You can use an English plated car but only for 6 months in any single year. If you are moving to Spain for the long term then you should really buy a Spanish car. See here for information about driving a car in Spain
How about a bank in Spain? You will need a bank account in Spain as it will make life so much easier. There are many banks in Spain that offer non resident accounts to foreigners. If you do become a resident then the choice is much wider and your bank charges will be lower.
Working in Spain is much easier if you are from a member EU country. You will find that many employers will ask you to work for them as “autonomo”. This is virtually the same as being self employed in the UK. Employers are reluctant to employ you under a contract as employees in Spain have very strong rights and it is difficult to terminate someones employment, even if they are signed off for months at a time.
Flying to Spain: There are many Spanish airports up and down the country so you will need to find out which would be the best one for your destination. Sometimes you will find there is a choice of more than one for your final destination such as on the Costa del Sol you can fly to Malaga Airport or Gibraltar Airport. The same applies to some places on the Costa Blanca (south) you can usually choose between Murcia Airport or Alicante Airport.
A big question when people here about the potential profitability of Forex trading from home is; can anyone do it? If you have some extra time on your hands and want to start up your very own home based business, Forex trading could just be your ideal option. One of the big fears for expats that move to countries like Spain, Cyprus, Portugal or any other country is that they often need top up their income. ...Read more ›
When we first arrived in Spain back in 2003 watching UK TV was the norm. It was simple, you just used your Freeview SKY box and you had access to all the usual channels you were used to back in the UK. Some people had subscriptions and they were able to watch all the sports and film packages as an extra, but again it was all very simple. These days however it is a very different story. For whatever commerci ...Read more ›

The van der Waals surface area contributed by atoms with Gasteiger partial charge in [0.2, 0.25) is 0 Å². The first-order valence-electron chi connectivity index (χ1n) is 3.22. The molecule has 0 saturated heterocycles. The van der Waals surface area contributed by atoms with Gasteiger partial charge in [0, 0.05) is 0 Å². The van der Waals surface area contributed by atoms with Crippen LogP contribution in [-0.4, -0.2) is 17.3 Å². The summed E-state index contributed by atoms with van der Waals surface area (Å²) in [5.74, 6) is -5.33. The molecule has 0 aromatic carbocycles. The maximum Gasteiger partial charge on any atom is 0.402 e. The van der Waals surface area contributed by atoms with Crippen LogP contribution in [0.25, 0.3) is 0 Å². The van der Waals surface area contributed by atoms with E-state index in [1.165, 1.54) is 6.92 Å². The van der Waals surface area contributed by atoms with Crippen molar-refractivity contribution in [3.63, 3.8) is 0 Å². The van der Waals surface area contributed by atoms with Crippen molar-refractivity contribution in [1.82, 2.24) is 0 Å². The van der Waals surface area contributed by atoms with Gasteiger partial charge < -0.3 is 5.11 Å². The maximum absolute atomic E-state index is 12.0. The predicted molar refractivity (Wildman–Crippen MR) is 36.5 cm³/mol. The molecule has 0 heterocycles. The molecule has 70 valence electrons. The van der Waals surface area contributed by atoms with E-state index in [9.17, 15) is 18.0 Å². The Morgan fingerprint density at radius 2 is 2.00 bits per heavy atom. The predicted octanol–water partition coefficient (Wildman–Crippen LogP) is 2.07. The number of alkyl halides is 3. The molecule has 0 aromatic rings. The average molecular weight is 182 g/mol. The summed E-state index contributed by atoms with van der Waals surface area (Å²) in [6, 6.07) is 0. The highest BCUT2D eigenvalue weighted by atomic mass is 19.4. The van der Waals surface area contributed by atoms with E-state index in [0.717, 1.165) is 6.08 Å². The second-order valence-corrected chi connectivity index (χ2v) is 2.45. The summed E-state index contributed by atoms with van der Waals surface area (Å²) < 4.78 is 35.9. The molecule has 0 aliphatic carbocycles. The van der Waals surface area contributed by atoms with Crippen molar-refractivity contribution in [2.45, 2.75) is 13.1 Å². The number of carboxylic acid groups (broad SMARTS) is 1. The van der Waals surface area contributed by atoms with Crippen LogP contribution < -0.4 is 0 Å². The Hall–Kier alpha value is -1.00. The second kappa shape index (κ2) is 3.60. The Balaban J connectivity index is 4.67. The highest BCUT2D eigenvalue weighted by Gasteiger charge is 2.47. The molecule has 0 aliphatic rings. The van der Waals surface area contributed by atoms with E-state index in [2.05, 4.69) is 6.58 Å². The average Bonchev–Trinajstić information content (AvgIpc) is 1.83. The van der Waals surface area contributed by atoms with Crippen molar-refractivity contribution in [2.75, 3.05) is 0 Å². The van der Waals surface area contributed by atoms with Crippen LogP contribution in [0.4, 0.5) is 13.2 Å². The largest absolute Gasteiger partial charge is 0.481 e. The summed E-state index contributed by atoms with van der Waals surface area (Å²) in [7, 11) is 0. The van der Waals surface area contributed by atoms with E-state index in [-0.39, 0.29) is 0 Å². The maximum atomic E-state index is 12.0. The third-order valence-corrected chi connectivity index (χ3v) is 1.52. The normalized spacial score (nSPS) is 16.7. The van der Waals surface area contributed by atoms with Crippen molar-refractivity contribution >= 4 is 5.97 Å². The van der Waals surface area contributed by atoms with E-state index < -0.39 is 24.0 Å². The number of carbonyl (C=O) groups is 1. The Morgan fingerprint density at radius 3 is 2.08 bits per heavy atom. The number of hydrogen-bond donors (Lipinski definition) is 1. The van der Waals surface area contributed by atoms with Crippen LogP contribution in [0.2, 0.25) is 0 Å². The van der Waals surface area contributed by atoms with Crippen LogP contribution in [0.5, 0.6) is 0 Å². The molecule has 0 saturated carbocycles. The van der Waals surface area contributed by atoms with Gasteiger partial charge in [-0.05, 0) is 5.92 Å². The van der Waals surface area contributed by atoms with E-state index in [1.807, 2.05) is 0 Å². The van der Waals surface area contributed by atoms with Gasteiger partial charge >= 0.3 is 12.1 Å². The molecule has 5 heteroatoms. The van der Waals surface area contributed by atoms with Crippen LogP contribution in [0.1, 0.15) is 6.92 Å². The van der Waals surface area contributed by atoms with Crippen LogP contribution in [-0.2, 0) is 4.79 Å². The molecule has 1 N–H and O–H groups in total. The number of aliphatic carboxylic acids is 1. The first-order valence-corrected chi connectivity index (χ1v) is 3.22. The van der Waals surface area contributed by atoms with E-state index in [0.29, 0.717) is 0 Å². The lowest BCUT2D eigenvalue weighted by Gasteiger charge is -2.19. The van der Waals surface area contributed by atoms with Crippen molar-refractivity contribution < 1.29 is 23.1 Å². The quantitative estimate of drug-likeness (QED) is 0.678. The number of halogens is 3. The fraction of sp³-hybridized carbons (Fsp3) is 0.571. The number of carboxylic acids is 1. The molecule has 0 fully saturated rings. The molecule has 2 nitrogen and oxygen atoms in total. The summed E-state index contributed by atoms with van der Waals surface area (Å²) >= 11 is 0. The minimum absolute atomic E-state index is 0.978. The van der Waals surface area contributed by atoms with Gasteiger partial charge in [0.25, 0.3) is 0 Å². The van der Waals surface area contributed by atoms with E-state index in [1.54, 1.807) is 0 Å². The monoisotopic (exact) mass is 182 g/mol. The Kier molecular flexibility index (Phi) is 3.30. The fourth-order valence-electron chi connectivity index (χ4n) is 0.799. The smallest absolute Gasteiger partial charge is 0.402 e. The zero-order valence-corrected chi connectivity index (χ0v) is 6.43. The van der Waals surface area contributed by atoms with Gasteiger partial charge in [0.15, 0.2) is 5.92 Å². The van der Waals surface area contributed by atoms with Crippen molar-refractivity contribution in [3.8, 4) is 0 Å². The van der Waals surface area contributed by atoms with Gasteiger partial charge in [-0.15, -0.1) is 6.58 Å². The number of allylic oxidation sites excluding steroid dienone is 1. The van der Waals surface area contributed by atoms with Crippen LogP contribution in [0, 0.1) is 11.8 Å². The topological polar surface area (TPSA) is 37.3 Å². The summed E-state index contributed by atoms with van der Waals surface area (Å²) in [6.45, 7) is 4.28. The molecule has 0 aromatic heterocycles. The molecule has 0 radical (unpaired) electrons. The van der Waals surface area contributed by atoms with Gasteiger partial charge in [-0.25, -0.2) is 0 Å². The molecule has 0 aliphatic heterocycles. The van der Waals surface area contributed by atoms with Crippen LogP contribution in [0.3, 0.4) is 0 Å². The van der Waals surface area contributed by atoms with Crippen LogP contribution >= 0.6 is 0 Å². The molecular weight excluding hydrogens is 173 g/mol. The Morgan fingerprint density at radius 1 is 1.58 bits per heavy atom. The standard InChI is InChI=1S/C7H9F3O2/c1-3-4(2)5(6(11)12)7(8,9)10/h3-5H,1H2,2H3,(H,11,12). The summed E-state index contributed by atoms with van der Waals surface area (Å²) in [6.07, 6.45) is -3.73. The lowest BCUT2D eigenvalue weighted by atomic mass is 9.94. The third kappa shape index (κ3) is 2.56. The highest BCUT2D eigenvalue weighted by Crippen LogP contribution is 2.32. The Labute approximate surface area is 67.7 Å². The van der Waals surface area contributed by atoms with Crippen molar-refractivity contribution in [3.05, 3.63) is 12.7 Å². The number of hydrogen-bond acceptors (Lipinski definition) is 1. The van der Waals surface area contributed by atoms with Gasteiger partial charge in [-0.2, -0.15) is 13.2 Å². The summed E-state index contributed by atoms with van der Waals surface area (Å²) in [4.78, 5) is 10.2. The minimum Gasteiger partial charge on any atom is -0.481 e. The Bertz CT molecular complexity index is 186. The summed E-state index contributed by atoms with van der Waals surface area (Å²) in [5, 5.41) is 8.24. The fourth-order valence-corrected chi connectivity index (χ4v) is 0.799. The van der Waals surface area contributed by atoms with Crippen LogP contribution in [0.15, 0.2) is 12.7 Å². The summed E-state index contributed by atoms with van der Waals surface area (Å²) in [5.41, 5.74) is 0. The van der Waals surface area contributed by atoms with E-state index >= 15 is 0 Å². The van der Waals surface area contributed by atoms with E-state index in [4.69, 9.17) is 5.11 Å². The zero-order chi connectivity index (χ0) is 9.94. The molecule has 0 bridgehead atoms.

What is Black Money? Many of you may have heard of the term 'Black Money' but may not be sure what is meant by it. Quite simply Black Money means funds, whether it be payment for work or part payment for a property which is not declared to the tax authorities. When buying a property it used to be common practice for a seller to ask for a percentage of the property price in 'Black Money' and the rest declare ...Read more ›
If you have decided to make the move to Spain and are not yet financially self sufficient you might need to seek employment. Like anywhere in Europe at the moment there is a high unemployment rate in Spain and jobs are much harder to come by, especially if you don't speak Spanish. Working in Spain as an EU citizen is relatively straight forward. You need your NIE number or Residencia. A fixed contract job ( ...Read more ›
Information on buying a car in Spain to help you understand the process and requirements from the types of places you can purchase from to how to register the car. Buying a car in Spain is generally more expensive than in most other EU countries. However, they do tend to hold their resale value much better. In order to buy a Spanish registered car you need a residencia, (residence card) or a NIE number, an ...Read more ›